At the Korean game expo G-Star last year, the newly rebranded Krafton Game Union (formerly Bluehole) featured a rather unusual booth.
People could walk through it and see the whole history of the company. From the moment the founders came together to work on the MMORPG Tera, to the giddy heights of PlayerUnknown's Battlegrounds' (PUBG) success, and then a look at what's next. It culminated in a view of the PUBG booth and its many fans.
But what was most unusual was that the booth also featured the 16 games that the company had worked on that didn't succeed. The games that launched and failed, or were simply cancelled.
"Most games companies don't show off their failures, but we showed off all the effort that we made to come this far," says Yong Taek (YT) Bae, chief investment officer at Krafton.
"We didn't get to this point just by having Tera and PUBG. We have tried many things, and from those things we learnt a lot"
"We didn't get to this point just by having Tera and PUBG. Outside of those two titles we have tried many things, and from those things we learnt a lot. It's thanks to those games that we are here. There is no secret sauce to what makes these games a success. It's about craftsmanship and trying over and over, and not losing that passion we had from day one."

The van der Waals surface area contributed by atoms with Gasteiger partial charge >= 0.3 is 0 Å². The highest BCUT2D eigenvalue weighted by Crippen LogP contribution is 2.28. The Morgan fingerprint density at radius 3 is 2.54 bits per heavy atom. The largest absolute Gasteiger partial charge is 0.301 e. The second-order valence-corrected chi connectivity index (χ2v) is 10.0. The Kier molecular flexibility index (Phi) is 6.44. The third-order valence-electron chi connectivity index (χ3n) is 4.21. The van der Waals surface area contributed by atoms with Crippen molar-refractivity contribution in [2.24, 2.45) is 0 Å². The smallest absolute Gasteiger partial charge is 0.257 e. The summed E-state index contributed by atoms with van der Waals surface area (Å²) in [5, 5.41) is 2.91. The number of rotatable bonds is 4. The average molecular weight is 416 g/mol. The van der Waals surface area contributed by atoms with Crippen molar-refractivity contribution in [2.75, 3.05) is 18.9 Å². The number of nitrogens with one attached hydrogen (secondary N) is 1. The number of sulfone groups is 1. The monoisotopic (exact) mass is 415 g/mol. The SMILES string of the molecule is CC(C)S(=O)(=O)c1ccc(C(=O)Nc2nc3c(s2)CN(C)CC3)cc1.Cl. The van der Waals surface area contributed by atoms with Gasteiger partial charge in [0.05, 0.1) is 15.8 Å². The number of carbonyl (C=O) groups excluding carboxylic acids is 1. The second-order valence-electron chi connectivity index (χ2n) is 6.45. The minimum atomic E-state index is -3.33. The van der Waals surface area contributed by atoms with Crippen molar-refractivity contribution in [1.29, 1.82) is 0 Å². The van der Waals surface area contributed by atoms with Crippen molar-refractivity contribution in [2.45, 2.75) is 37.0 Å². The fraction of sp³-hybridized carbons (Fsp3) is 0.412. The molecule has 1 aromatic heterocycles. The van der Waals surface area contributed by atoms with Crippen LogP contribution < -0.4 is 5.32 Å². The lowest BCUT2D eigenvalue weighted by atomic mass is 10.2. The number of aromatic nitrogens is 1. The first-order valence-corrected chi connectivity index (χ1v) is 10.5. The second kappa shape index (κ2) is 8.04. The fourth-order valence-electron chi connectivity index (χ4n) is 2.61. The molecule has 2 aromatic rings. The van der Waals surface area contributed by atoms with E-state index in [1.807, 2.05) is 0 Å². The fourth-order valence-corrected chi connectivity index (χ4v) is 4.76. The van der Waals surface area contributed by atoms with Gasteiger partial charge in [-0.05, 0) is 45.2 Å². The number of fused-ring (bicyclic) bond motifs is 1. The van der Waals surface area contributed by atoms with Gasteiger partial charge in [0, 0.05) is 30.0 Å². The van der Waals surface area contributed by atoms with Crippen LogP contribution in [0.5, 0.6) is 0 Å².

The importance of failure is at the heart of Krafton. Bae bemoans the fact that, in games, if you get it wrong the first time there probably won't be a second chance. Krafton Game Union is designed to rectify that situation. The Union features multiple developers building different games, and should one of them succeed, then that success will help make up for any failures experienced by the other teams.
"The games industry is a hit driven market," Bae says. "If you have one studio with just one project, there's a high chance of failure. Even if your game is fun, it doesn't mean that it will be financially successful. A lot of the time, if you have this one game and it fails, it can be very difficult to get funding for your next project.
"Great teams learn from missteps, but they might not get a chance to put those learnings into practice. In the beginning we were finding things challenging, and we saw a lot of small studios going through the same thing. So we said, even though we are all going through a difficult time, why don't we come together in an alliance, where if one of us becomes successful we can give another team a chance to develop another title. That's how the Bluehole alliance actually started."